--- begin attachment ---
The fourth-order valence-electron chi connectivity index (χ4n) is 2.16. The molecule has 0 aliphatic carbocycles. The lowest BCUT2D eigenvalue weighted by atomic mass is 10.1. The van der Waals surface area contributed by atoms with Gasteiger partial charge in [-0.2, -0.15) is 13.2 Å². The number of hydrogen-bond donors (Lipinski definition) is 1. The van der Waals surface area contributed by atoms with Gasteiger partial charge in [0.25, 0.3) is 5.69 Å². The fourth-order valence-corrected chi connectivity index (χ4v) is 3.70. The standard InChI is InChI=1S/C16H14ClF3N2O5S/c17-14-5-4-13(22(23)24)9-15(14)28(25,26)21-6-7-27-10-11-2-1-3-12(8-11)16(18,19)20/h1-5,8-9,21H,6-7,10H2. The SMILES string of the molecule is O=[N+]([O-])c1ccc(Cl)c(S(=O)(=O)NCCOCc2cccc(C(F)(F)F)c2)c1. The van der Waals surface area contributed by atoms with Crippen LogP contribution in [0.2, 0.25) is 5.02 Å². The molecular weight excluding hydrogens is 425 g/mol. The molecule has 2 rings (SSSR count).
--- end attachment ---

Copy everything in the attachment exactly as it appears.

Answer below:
The fourth-order valence-electron chi connectivity index (χ4n) is 2.16. The molecule has 0 aliphatic carbocycles. The lowest BCUT2D eigenvalue weighted by atomic mass is 10.1. The van der Waals surface area contributed by atoms with Gasteiger partial charge in [-0.2, -0.15) is 13.2 Å². The number of hydrogen-bond donors (Lipinski definition) is 1. The van der Waals surface area contributed by atoms with Gasteiger partial charge in [0.25, 0.3) is 5.69 Å². The fourth-order valence-corrected chi connectivity index (χ4v) is 3.70. The standard InChI is InChI=1S/C16H14ClF3N2O5S/c17-14-5-4-13(22(23)24)9-15(14)28(25,26)21-6-7-27-10-11-2-1-3-12(8-11)16(18,19)20/h1-5,8-9,21H,6-7,10H2. The SMILES string of the molecule is O=[N+]([O-])c1ccc(Cl)c(S(=O)(=O)NCCOCc2cccc(C(F)(F)F)c2)c1. The van der Waals surface area contributed by atoms with Crippen LogP contribution in [0.2, 0.25) is 5.02 Å². The molecular weight excluding hydrogens is 425 g/mol. The molecule has 2 rings (SSSR count).